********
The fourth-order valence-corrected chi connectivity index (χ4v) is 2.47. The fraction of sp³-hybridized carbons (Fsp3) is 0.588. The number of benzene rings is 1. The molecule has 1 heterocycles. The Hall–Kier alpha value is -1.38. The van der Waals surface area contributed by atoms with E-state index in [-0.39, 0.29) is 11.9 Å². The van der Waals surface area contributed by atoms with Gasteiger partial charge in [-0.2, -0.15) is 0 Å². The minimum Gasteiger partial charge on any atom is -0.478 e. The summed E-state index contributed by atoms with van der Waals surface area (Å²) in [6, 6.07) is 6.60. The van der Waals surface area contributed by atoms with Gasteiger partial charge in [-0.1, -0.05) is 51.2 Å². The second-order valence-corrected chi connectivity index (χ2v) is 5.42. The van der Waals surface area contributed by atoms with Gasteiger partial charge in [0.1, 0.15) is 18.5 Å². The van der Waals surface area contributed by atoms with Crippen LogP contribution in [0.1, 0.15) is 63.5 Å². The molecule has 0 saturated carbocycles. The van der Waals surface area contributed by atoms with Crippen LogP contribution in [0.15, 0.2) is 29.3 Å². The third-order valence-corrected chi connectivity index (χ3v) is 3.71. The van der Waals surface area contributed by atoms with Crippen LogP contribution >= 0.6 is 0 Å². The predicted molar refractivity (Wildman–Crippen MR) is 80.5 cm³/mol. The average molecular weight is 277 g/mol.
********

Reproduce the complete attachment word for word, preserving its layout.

The fourth-order valence-corrected chi connectivity index (χ4v) is 2.47. The fraction of sp³-hybridized carbons (Fsp3) is 0.588. The number of benzene rings is 1. The molecule has 1 heterocycles. The Hall–Kier alpha value is -1.38. The van der Waals surface area contributed by atoms with E-state index in [-0.39, 0.29) is 11.9 Å². The van der Waals surface area contributed by atoms with Gasteiger partial charge in [-0.2, -0.15) is 0 Å². The minimum Gasteiger partial charge on any atom is -0.478 e. The summed E-state index contributed by atoms with van der Waals surface area (Å²) in [6, 6.07) is 6.60. The van der Waals surface area contributed by atoms with Gasteiger partial charge in [-0.1, -0.05) is 51.2 Å². The second-order valence-corrected chi connectivity index (χ2v) is 5.42. The van der Waals surface area contributed by atoms with Gasteiger partial charge in [0.1, 0.15) is 18.5 Å². The van der Waals surface area contributed by atoms with Crippen LogP contribution in [0.1, 0.15) is 63.5 Å². The molecule has 0 saturated carbocycles. The van der Waals surface area contributed by atoms with Crippen LogP contribution in [0.15, 0.2) is 29.3 Å². The third-order valence-corrected chi connectivity index (χ3v) is 3.71. The van der Waals surface area contributed by atoms with Crippen LogP contribution >= 0.6 is 0 Å². The predicted molar refractivity (Wildman–Crippen MR) is 80.5 cm³/mol. The average molecular weight is 277 g/mol.